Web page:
EFL urge Government not to ban gambling sponsorship

EFL urge Government not to ban gambling sponsorship amid concerns more clubs could go out of business

  • The EFL want the Government to resist the banning of gambling sponsorship  
  • Report says that EFL teams should phase out gambling sponsorship by 2023
  • There are fears that further teams could follow Wigan into administration 

The EFL have urged the Government to resist banning gambling sponsorship for fears it could put more clubs out of business.

A House of Lords select committee on gambling published a major report on Thursday which said that Premier League clubs should not be allowed to have the logos of betting firms on their shirts from next season – and that teams below the top flight should phase such deals out by 2023.

This season, half of the Premier League clubs have gambling companies as their main shirt sponsors, as do 17 of the 24 teams in the Championship, which is also sponsored by Sky Bet.

The English Football League urged the Government to resist banning gambling sponsorship

The Lords report has now been put to the Government, who have promised to review the 2005 Gambling Act. It follows similar recommendations published last month by an influential group of MPs following a year-long inquiry.

However, the EFL are strongly against the proposals given their reliance on money from the gambling sector and the financial crisis already inflicting their clubs – including Wigan, who went into administration this week.

An EFL spokesman said: ‘The Covid-19 pandemic represents perhaps the biggest challenge to the finances of EFL clubs in their history.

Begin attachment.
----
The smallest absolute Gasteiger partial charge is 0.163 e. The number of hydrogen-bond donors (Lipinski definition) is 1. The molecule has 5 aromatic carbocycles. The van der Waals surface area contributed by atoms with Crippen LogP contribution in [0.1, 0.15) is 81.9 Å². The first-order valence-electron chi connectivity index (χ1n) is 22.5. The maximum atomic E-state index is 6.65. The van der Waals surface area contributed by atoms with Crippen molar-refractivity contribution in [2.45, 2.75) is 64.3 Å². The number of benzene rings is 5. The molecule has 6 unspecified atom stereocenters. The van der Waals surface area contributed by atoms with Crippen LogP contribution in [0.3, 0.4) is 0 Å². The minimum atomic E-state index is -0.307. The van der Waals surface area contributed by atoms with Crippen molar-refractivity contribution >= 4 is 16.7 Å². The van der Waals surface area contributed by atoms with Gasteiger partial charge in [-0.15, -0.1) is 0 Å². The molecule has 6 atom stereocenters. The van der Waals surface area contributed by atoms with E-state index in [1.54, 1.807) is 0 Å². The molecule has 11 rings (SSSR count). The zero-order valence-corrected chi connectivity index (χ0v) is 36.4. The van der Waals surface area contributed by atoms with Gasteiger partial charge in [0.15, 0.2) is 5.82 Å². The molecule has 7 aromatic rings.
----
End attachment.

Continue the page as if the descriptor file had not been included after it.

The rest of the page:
‘With over £40 million a season paid by the sector to the League and its clubs, the significant contribution betting companies make to the ongoing financial sustainability of professional football at all levels is as important now as it has ever been.

Fulham and QPR are among the Championship clubs sponsored by gambling companies

‘The League firmly believes a collaborative, evidence-based approach to preventing gambling harms that is also sympathetic to the economic needs of sport will be of much greater benefit than the blunt instrument of blanket bans.

‘It is our belief that sports organisations can work with Government and the gambling industry to ensure partnerships are activated in a responsible fashion.’

The Premier League, who are less reliant on cash from betting companies, have previously said they will support the Government’s review of the Gambling Act. 

There are concerns that further EFL clubs could follow Wigan by going into administration

The 192-page Lords report also recommends a ban on gambling advertising ‘in or near any sports grounds or sports venues, including sports programmes’.

On shirt sponsorship for EFL clubs, the report says: ‘We think they should be given time, perhaps three years, to adapt to the new situation.

‘They would not be allowed in that time to enter into new sponsorship contracts with gambling companies, but any existing contracts could continue until they terminate and clubs would have time to seek alternative sources of sponsorship.’

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